- Corporations that expeditiously self-report and self-correct violations will receive more favorable treatment by DOJ. Companies that have robust compliance programs may identify violations before government agencies. Those companies should act with alacrity and remediate as soon as possible. In encouraging these responsible corporate behaviors, DOJ is not changing its policy but is instead laying out a clear marker of what is expected in what may be a stricter enforcement environment going forward. In several provisions of the Monaco Memorandum, the importance of compliance programs is highlighted, including the presence of strong internal controls to "detect and prevent” violations, escalation procedures when "red flags” are identified, and looking "at what happened in practice at a corporation – not just what is written down.”
- Past misconduct – "including previous criminal, civil, and regulatory resolutions” -- will be considered by DOJ. DAG Monaco warned that "repeated misconduct may be indicative of a corporation that operates without an appropriate compliance culture of institutional safeguards.” Although this aspect of the new DOJ policy is in accord with traditional law enforcement criteria, it seems that DOJ is also making clear that past offenders must be especially energetic in crafting and following appropriate compliance policies.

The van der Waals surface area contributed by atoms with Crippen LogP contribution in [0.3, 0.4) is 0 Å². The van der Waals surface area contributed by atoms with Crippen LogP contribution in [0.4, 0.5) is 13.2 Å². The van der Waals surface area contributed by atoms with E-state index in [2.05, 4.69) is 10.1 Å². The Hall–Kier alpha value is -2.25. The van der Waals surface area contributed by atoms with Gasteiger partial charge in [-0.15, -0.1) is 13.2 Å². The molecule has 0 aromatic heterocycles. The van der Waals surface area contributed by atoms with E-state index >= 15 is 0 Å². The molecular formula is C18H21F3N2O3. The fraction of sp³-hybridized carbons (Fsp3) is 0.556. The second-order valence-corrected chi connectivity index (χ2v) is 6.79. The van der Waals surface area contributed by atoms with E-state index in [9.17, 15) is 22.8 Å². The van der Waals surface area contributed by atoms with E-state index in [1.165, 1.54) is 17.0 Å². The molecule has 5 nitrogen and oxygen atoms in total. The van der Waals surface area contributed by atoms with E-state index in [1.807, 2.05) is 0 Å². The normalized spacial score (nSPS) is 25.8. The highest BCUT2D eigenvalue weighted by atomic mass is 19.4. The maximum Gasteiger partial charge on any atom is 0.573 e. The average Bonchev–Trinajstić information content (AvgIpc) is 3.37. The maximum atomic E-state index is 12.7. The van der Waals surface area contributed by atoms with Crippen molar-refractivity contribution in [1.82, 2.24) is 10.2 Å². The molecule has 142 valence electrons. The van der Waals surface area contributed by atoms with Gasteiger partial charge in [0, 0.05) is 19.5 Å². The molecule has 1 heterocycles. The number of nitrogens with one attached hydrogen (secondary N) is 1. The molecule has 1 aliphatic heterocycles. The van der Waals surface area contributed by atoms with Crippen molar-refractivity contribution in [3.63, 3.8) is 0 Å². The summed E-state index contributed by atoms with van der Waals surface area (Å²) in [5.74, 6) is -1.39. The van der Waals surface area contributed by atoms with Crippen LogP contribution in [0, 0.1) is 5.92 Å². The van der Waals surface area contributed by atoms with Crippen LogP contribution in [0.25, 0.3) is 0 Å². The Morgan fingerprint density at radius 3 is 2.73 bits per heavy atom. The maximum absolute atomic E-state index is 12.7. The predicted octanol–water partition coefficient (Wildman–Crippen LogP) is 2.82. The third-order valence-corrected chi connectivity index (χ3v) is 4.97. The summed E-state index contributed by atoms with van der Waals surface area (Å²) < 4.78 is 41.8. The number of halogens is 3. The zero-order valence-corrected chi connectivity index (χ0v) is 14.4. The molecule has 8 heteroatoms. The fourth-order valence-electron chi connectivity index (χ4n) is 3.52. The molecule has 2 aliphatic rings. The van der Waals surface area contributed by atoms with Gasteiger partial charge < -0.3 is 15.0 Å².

Implications for Bankruptcy and Other Non-compliance
The new DOJ corporate misconduct policies covering criminal prosecutions, considerations of deferred prosecution instead of guilty pleas, and cooperation credits in seeking punishment may be instructive in other contexts throughout the Department. After all, many factors that are cited in determining criminal enforcement actions likewise are present and weighed in civil actions as well.
It would not be hard to imagine, for example, that the USTP would be aggressive again in seeking corporate monitors as it did in the past. And although there would be many hurdles to overcome before a bankruptcy court could penalize a corporate employee directly, it would not be surprising for future bankruptcy compliance settlements to encourage claw-backs of compensation and new personnel policies that give more weight to compliance.
Large corporations and financial institutions will likely pay careful attention to the Monaco Memorandum with respect to all of its operations. Bankruptcy operations should not be spared from this heightened review. The memo reflects a tougher line on federal enforcement against corporate violators. If bankruptcy filings rise and violations of bankruptcy rules multiply, then federal enforcers may now have a few more arrows in their quiver when seeking appropriate remedies.
Commentary provided by Clifford J. White, Managing Director – Bankruptcy Compliance for AIS.